Sunday, July 29, 2012

The Bad, The Good and the Stupid

Thailand requires that I have a particular type of visa in order to work here.  To get it, I have to leave the country for a day, drop off paperwork at a Thai embassy, spend a night out of the country and then pick up my visa the next day.  If I were a foreigner in the US, I could do all that inside the country but Thailand likes me to leave first.  From Chiang Mai, the nearest embassy is in Vientiane, Laos.  On a teacher's salary, flying is too expensive, thus making us decide to take the bus.  Unfortunately, there are no buses that go between the two cities and that is where my story begins.

This week was midterms week which means I had no classes.  I figured it was a perfect time to get my visa.  First I would have to figure out how to get there and back.

There are several bus companies and bus stations throughout most cities.  Ideally, you would want to take a bus from point A to point B and be at your destination.  However such an option is usually not the case.  First we had to take the three hour bus ride from Fang to Chiang Mai to the Chang Pueak station.  From there, we had to take a songtaew to the Arcade station, the other side of town, to catch the 12 hour, all-night bus to Udon Thani.  There is only one bus company we know has comfortable buses and that one only runs every third day.  This was not one of those days.  We loaded ourselves into the bus and quickly discovered the seats were less than comfortable.  The driver spent the night speeding up and braking, making me slide up and down in my chair.  The air conditioning kept me cold, the blanket was too small and the toilet behind us smelled like it hadn't been cleaned in years.  I probably got an hour sleep the entire night.  If we could make the connections right, I could have gotten to the Thai embassy on time to drop off my paperwork and go home the next day, but that was not to be.  The bus to Udon kept making random stops to pick up and drop off things, cigarette breaks and other stops I couldn't figure out.  Where were let off required us to take another 15 minute songtauw ride to the Udon bus station for a bus that went to Vientiane.  The embassy closed at noon and we were still in Udon at that time thus committing to two night in Laos.

Where we purchased our tickets to Laos we were warned that I needed to have a visa first or they wouldn't sell me a ticket.  I had an old visa from my last trip and that seemed to be enough to get me on board.  The bus got me out of Thailand, across the Mekong River but left me at the Lao border along with several other people waiting to get their visas.  We then took a songtaew to a hotel, after retrieving our bags which were still on the bus that left us.

The rest of the trip was similar.  Our first night at the hotel, the desk clerk neglected to mention that the bar adjacent to our room had a band that played every night until 1AM.  We were able to change to a quieter room the next night but had to endure rumbling floors and earplugs that first night.  To go home we decided to take a different route, taking a bus from Vientiane to Kohn Kaen and another 12 hour ride back to Chiang Mai.  That was also a sleepless night.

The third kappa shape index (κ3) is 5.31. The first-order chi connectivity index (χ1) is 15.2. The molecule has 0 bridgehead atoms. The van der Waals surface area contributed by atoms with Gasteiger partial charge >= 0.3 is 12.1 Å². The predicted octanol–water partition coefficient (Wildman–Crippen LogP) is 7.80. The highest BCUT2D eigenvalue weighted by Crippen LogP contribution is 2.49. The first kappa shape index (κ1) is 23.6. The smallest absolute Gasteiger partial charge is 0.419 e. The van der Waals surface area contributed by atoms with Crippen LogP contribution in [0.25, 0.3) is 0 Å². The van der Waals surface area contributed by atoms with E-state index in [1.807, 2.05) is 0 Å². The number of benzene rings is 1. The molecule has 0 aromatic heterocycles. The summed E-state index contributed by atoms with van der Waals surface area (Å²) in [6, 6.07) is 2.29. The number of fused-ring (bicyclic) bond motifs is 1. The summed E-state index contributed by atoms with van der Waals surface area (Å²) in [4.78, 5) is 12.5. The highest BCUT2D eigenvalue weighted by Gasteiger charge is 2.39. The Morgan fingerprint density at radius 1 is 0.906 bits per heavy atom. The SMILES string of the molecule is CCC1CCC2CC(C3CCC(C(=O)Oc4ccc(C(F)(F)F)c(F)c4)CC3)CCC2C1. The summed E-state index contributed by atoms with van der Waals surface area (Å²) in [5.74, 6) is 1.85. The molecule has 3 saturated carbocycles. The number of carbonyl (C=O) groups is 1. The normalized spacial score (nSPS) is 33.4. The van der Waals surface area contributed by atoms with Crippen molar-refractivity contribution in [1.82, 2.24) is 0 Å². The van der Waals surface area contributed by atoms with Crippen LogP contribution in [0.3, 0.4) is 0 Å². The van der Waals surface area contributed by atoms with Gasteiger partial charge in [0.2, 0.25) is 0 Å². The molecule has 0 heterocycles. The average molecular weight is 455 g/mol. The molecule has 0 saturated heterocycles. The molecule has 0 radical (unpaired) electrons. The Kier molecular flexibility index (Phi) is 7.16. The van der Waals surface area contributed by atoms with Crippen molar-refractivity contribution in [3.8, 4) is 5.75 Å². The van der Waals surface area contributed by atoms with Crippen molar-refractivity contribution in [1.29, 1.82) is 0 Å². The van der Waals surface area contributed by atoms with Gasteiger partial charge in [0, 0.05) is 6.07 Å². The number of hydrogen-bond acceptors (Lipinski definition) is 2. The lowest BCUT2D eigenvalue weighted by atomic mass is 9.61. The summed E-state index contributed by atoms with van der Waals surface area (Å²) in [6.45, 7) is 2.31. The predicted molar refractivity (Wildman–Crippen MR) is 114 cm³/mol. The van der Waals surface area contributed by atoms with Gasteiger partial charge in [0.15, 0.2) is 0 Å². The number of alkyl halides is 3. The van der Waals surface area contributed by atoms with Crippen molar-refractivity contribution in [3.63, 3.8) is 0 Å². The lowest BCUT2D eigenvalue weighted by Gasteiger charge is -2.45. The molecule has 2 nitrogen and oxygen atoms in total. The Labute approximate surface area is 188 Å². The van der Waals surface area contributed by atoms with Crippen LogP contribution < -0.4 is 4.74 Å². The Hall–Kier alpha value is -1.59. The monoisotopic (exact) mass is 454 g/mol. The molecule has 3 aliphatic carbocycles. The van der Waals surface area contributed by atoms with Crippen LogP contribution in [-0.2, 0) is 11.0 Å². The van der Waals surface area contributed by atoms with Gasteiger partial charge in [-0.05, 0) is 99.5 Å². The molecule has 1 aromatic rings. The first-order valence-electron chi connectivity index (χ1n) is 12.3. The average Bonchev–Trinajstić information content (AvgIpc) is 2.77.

Still we managed to enjoy ourselves a bit.  We met another American fellow who teaches in the Isaan and he gave me ideas about what to teach as he has a similar situation at his school.  He has been doing it for seven years and was in the military thus he adds a bit more discipline to his class than I have been able to.  We also met a Korean family who will be living in Chiang Mai.  He is a pastor with the university associated to my school and we exchanged numbers on the last day as we all had coffee and rolls at the mall across from the bus.  Nee and I also got a chance to walk down along the Mekong River one morning and enjoyed visiting some temples and eating an eclair with coffee.  At the temple a young man bashfully came up to me to ask me if I would be willing to be interviewed for his school project.  I gave a similar assignment to some of my classes so there was no way I was going to turn him down.  I had been enjoying videos from my students last week and hope that his friend who recorded got as good a film as my kids got.

To end our trip, we took the three hour ride back to Fang, totally exhausted from our journey.  Between Tuesday and Saturday, we has spent almost 40 hours in buses and slept one of the four nights out.  We came back to rain and happy to see our apartment again, at least until we opened our fridge.  It turned out the landlord decided to shut off the electricity to save money only to ruin all the food we had.  The rain also made our tile stairs so slick I managed to slip and fall down five stairs until I could stop the fall.  I went to bed bruised and exhausted.

Thus, the bad was the endless bus rides and high prices of food in Laos.  The good was finding some foods we had never tried before and thoroughly enjoying them and helping a Lao student practice his English.  The stupid is to send thousands of people from your country to another to get a slip of paper attached to their passports, sending hotel, transportation and restaurant business to a foreign country.  Using non-slip tile on stairs is beyond stupid.  I dreamed of how rich I could get in the US if such a thing happened to me there.


  1. Wow, you've got to get at least one book out of this adventure!

  2. Thanks, Geoff. Blogs are a way to start a book as it lets me get my thoughts out and I see what people think. Living here is quite the adventure. So different from my days of wondering if I will by a double or triple tall latte from Starbucks. We don't even have a Starbucks here in Smallville.